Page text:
Cafe Culture

So this happened…..

At my place of work a couple of us believe there should be a games based degree (I work at a University) so we persuaded the powers that be that we needed to buy a whole heap of games. Then we persuaded them that a game is no good unless it’s played. So the games cafe was born.

It was a joy to go there today and play, next to a table of student playing!


Invited round to a friends place during a break out of some nasty water born bug…and they live in that restricted area. You better hope they offer you something other than water to drink. (Tea, i was driving).  Food was great and of course followed by board games. A quick round of Pandemic, which we had both chosen independently as game of the evening then a treat. The unboxing of the, never used, Christmas game. Why was this beauty still in it’s cellophane? It needed more than two players….oh, wait, no it didn’t! In fact one of the first things you notice about The Witches is that it can be played solo.

The Wytches

The Wytches

The set up suggested that tis could take all night but the rules were more complex to read than to play. You take the role of trainee witch (Terry Pratchett style) in the strange, yet familiar, Discworld universe. Naturally as a trainee you cannot cast powerful spells and gain power (cards) as you progress. The aim is to beat the board although it’s sometimes difficult to remember that you are playing together. As ever  there are more ways to lose than win. It’s a family name though with slightly rude bits for those that get Pratchett’s humour. Play involves wandering round Lancre and district curing sick pigs and defeating various baddies. There are hard and easy issues to resolve with a throw of the dice or by playing the cards in your hand. Each card can be played in a variation of about 5 different ways to complex to explain in brief here.


All in all it took us around an hour to be thoroughly beaten by the forces of evil but next time I’m sure we will be better prepared (or more of us will be drinking the water and therefore clearer headed). Should the board not beat you the winner from amongst the players is decided on a points basis with various hexes both adding to and subtracting from individual totals depending on what tokens the player has collected.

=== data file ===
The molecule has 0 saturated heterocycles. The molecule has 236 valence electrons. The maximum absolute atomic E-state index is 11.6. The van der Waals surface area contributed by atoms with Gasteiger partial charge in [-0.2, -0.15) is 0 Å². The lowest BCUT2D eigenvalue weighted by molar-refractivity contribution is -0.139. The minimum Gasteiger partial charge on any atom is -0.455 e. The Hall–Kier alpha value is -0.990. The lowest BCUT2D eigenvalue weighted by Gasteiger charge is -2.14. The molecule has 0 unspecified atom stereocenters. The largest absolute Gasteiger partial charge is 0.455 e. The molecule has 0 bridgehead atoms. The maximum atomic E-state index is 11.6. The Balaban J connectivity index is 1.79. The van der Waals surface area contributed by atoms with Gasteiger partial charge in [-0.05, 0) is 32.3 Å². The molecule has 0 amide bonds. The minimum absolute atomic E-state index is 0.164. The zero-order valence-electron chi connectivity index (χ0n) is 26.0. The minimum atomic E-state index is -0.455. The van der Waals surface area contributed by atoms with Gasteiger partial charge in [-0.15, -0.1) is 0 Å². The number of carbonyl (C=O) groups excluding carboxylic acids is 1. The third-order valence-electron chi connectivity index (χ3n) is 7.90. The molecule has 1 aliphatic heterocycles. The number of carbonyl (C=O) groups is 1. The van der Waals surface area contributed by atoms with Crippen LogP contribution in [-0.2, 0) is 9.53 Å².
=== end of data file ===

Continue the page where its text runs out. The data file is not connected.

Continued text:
It is definitely worth keeping the special conditions caused by the hard-to-beat characters close to hand as these vary with each boss and range from imprisonment to loss of points. In the end we lost in the simplest way possible…too many elves on the board!

Risky Business

One thing I notice over the holiday period is that a number of normally game abstaining shops suddenly pile high the family favourites. Twister, Scrabble, Buckaroo… and Risk a simple family game of world domination.

/home/wpcom/public_html/wp-content/blogs.dir/98e/38166799/files/2015/01/img_6681.jpgIf you’ve never played the object is to use your army to invade and conquer your opponents. First to the prerequisite number of territories wins. Players initially place troops according to the draw of territory cards. They then place additional troops and attack/defend on the roll of a die or dice (depending on the number of troops available and continuing to attack as long as they want to) before consolidating their position and drawing, if territory has been won, an additional card.

/home/wpcom/public_html/wp-content/blogs.dir/98e/38166799/files/2015/01/img_6683.jpgI have one complaint against the manufacturers of the new version…the tokens are rather small and fiddly to stand. We know it’s a game, it doesn’t matter if the pieces are realistic, give us simple wooden blocks to stand for one five or ten troops. A small variation in size, cube to oblong to L shape, would be enough to indicate which is which. German manufacturers have made an art of using renewable wooden pieces. Rant over!
You can play Risk with two but, let’s be honest, all out warfare against the whole family is much more fun!

Back to basics

In the primordial ooze we were all amoeba….and returning for the holidays to my parents house, my own primordial ooze, in the attic I found an old game from my childhood. Amoeba!

The concept is simple enough. A board covered on pieces which form circles set one way and rotate to link turned 90 degrees. You are dealt a set of three cards each worth a value from one to five depending on the difficulty of the shape you are trying to form. Your opponent also has three cards and three shapes. You take turns (avoiding the last piece turned) trying to make the shapes on your cards.

When one of your shapes is completed you claim it and take the next turn. First person to 50 points wins.
Yes it’s green. Yes it’s very 1970s but it is both frustrating and fun. I promise.


Not a reference to the current Ebola outbreak but eerie, when we played this over the weekend, to consider that our world’s governments could be playing this live right now. I’m writing some ideas for a games based degree with some colleagues right now and the social significance me context of games would make a pretty good module don’t you think?